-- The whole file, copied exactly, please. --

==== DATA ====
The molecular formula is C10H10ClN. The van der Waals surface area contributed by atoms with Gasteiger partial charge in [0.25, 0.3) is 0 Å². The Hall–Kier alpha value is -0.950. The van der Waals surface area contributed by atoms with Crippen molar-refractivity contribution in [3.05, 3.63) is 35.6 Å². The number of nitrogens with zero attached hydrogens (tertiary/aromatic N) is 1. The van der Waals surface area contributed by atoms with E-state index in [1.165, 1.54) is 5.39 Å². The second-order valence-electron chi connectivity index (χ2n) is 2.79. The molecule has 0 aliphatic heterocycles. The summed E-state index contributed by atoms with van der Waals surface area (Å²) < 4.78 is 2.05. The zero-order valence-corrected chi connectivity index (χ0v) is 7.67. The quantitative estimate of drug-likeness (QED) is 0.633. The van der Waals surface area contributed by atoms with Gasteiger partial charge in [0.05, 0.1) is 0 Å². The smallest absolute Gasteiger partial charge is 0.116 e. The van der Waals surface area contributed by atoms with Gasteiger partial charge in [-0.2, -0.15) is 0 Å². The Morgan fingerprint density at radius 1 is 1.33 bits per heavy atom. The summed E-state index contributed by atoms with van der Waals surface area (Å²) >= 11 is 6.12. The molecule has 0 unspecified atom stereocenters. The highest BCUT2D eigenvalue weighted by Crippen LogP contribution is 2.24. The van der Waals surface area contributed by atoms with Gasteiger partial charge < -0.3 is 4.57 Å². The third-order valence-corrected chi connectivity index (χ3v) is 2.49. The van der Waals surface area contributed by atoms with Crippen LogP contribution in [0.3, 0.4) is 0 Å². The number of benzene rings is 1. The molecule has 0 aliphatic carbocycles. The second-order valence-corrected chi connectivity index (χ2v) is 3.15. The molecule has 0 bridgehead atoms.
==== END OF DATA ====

The molecular formula is C10H10ClN. The van der Waals surface area contributed by atoms with Gasteiger partial charge in [0.25, 0.3) is 0 Å². The Hall–Kier alpha value is -0.950. The van der Waals surface area contributed by atoms with Crippen molar-refractivity contribution in [3.05, 3.63) is 35.6 Å². The number of nitrogens with zero attached hydrogens (tertiary/aromatic N) is 1. The van der Waals surface area contributed by atoms with E-state index in [1.165, 1.54) is 5.39 Å². The second-order valence-electron chi connectivity index (χ2n) is 2.79. The molecule has 0 aliphatic heterocycles. The summed E-state index contributed by atoms with van der Waals surface area (Å²) < 4.78 is 2.05. The zero-order valence-corrected chi connectivity index (χ0v) is 7.67. The quantitative estimate of drug-likeness (QED) is 0.633. The van der Waals surface area contributed by atoms with Gasteiger partial charge in [0.05, 0.1) is 0 Å². The smallest absolute Gasteiger partial charge is 0.116 e. The van der Waals surface area contributed by atoms with Gasteiger partial charge in [-0.2, -0.15) is 0 Å². The Morgan fingerprint density at radius 1 is 1.33 bits per heavy atom. The summed E-state index contributed by atoms with van der Waals surface area (Å²) >= 11 is 6.12. The molecule has 0 unspecified atom stereocenters. The highest BCUT2D eigenvalue weighted by Crippen LogP contribution is 2.24. The van der Waals surface area contributed by atoms with Gasteiger partial charge < -0.3 is 4.57 Å². The third-order valence-corrected chi connectivity index (χ3v) is 2.49. The van der Waals surface area contributed by atoms with Crippen LogP contribution in [0.3, 0.4) is 0 Å². The number of benzene rings is 1. The molecule has 0 aliphatic carbocycles. The second-order valence-corrected chi connectivity index (χ2v) is 3.15. The molecule has 0 bridgehead atoms.